What has changed in fintech over the last five years?
The sector has evolved at unexpected speed and we have had the privilege of following that transformation from an international perspective. In a short time we realized that everything that happened in the U.S. arrived in a successive wave in Europe after 12-18 months, and in Asia a further six months later.
We’ve seen change in the way in which financial institutions work with startups. The collaboration between incumbents and innovators is the key to the growth of this sector. I try to summarize the four main phases:
At the beginning of 2014, banks perceived the need for open innovation to keep up with the rapid innovation coming from the world of startups. The fintech ecosystem was growing fast, and following its developments was a challenging task for the incumbents. An ad hoc function was needed.
In 2015 the banks created the first innovation teams and forged partnerships with business accelerators such as Plug and Play, 500 Startups, Y Combinator, and many others. This channel of engagement highlighted emerging players with whom to potentially form partnerships, and helped start the long process of cultural change.
In 2016 the situation changed. Many accelerator collaborations were struggling to contribute substantial concrete development to the partnerships with fintechs. The return on investment was limited, and innovation departments started having problems justifying their KPIs.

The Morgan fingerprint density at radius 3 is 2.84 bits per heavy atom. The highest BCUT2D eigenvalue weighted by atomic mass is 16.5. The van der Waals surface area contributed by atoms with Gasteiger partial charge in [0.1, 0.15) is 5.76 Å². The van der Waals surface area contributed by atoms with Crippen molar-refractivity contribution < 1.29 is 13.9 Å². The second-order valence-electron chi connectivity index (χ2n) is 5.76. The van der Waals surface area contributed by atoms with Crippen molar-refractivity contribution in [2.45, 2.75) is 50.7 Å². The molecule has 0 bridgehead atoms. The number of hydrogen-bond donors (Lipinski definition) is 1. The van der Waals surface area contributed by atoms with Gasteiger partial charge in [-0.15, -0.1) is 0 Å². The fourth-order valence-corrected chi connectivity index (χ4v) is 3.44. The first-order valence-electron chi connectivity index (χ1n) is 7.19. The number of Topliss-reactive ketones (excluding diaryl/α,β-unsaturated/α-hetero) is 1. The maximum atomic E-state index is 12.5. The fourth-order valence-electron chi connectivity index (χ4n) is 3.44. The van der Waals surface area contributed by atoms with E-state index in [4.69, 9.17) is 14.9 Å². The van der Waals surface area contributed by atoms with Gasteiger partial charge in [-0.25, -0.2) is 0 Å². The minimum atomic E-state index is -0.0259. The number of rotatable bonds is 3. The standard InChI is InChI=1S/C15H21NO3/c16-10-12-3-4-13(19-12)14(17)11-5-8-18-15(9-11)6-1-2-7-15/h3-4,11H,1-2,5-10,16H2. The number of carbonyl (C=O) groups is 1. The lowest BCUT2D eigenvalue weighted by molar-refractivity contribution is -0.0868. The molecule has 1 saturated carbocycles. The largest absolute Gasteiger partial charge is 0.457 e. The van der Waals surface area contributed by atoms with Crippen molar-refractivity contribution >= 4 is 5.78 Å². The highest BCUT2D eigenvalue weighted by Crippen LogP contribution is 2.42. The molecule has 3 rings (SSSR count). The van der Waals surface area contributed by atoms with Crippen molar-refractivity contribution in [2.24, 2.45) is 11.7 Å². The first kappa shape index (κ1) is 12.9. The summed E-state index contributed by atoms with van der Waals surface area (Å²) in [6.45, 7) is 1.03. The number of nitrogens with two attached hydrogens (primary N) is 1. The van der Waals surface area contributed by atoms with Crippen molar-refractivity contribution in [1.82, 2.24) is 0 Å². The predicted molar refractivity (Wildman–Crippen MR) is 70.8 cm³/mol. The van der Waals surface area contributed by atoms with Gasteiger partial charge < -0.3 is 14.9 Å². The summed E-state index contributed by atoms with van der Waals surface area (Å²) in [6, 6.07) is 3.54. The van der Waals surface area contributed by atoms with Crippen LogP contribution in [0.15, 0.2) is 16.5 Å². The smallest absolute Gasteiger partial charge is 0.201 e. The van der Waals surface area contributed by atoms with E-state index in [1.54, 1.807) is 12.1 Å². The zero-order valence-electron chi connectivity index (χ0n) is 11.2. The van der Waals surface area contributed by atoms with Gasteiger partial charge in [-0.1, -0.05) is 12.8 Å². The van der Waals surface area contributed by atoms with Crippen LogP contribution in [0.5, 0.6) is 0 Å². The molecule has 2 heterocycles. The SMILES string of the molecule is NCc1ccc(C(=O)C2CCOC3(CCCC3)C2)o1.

Thus began a new phase of collaboration between banks and fintech. Innovation managers realized that the problem did not lie in the initial phase of the innovation process (scouting activities and engagement of startups) – but in their ability to create solid case studies to bring collaborations to a concrete proof of concept. We define this phase as “sell-in”.
Banks mobilize in different ways to support the sell-in. Some internalize acceleration models, and use them as vehicles to align their business with innovation projects. Others create innovation functions legitimized by the CEO. This favors an alignment from the top and rapid, lean, and scalable management of strategic partnerships with startups.
The result of these measures was seen in 2017, when the number of partnerships between banks and fintech increased exponentially.
In 2018, these models evolved further. Acquisitions and investments in fintech became the preferred vehicle for most advanced financial institutions.
Do you have resolutions for 2019? What short-term goals has MEDICI set for itself?
2019 will be a year full of news for MEDICI. We will make an important investment in a B2C business line to bring our insights and data to the international fintech ecosystem. We will consolidate our Asian VC fund (launched in 2018), and strengthen our business line dedicated to the creation of corporate accelerators. There will also be important news on the Italian side, but I can’t tell you any more for now!
Thank you Nicolò, and all the best!